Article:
On June 15, 2012 President Obama announced that he has now signed an executive order that would provide relief for individuals who were brought to the United States as children. The Secretary of Homeland Security Janet Napolitano announced that effective immediately, certain young people who were brought to the United States as young children, do not present a risk to national security or public safety, and meet several key criteria will be considered for relief from removal from the country or from entering into removal proceedings. Those who demonstrate that they meet the criteria will be eligible to receive deferred action for a period of two years, subject to renewal, and will be eligible to apply for work authorization. This article will briefly highlight the requirements of the new law.
Under this new law, individuals who demonstrate that they meet the following criteria will be eligible for an exercise of discretion, specifically deferred action, on a case by case basis:
1. Came to the United States under the age of sixteen;
2. Have continuously resided in the United States for a least five years preceding the date of this memorandum and are present in the United States on the date of this memorandum;
3. Are currently in school, have graduated from high school, have obtained a general education development certificate, or are honorably discharged veterans of the Coast Guard or Armed Forces of the United States;
4. Have not been convicted of a felony offense, a significant misdemeanor offense, multiple misdemeanor offenses, or otherwise pose a threat to national security or public safety;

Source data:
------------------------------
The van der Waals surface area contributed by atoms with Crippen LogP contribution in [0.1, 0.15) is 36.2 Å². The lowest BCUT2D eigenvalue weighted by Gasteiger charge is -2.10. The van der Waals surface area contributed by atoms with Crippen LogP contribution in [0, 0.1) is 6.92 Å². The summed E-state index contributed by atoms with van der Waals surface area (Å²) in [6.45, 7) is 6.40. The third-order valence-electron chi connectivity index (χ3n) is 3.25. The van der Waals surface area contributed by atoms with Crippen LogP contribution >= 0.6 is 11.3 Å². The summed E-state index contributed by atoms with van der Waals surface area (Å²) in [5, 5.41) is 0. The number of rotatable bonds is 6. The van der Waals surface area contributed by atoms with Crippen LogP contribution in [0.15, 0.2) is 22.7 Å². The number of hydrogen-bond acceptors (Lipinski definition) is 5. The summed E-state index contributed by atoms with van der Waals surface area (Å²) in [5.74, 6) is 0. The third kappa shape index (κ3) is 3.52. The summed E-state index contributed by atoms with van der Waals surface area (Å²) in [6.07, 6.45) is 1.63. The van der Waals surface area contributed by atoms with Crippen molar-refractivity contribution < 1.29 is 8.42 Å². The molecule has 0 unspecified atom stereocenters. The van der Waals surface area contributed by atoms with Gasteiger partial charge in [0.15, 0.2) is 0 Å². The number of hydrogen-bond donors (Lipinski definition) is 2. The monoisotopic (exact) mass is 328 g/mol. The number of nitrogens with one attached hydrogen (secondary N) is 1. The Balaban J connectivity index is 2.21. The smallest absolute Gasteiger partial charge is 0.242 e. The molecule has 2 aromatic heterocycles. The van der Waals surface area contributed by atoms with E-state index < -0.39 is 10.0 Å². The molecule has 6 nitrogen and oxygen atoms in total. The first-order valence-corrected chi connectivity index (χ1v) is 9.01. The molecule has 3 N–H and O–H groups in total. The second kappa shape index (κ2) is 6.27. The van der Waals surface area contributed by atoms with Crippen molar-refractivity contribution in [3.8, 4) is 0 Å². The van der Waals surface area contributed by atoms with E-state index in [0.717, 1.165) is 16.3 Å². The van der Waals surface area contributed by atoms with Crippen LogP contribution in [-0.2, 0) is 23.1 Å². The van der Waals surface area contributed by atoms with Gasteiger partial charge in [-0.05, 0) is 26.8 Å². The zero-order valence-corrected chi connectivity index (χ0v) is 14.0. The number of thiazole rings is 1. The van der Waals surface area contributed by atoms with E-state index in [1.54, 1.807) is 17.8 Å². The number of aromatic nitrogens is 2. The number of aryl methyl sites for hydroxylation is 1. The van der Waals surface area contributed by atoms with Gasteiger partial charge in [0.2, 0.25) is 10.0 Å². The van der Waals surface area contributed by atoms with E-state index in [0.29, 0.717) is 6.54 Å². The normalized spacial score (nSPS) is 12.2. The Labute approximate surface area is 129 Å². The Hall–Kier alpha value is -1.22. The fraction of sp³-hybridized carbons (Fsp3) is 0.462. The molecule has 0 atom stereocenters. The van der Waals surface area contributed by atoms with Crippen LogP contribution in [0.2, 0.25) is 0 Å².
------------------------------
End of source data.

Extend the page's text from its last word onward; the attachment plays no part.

5. Are not older than the age of thirty (30).
Only those individuals who can prove through verifiable documentation that they meet these criteria will be eligible for deferred action. Individuals will not be eligible if they are not currently living in the United States and cannot prove that they have been physically present in the United States for a period of not less than 5 years immediately preceding the date of June 15, 2012. Deferred action requests are decided on a case-by-case basis. DHS cannot provide any assurance that all such requests will be granted. The use of prosecutorial discretion confers no substantive right, immigration status, or pathway to citizenship.
1. Question: Can I now apply for my immigration benefits under this new law?
Answer: Currently the answer is No. While this law takes effect immediately, USCIS and ICE expect to begin implementation of the application processes within sixty (60) days. In the meantime, individuals seeking more information on the new policy should contact our firm.
2. Question: Can I get a green card or U.S. citizenship under this new law?
Answer: This new immigration law does not currently provide a pathway to permanent residence “green card” or to U.S. citizenship. This new law provides a work permit and protection from removal/deportation for some individuals for two years. After two years individuals can renew their work permit and receive protection for another two years provided that the Government allows them to do this.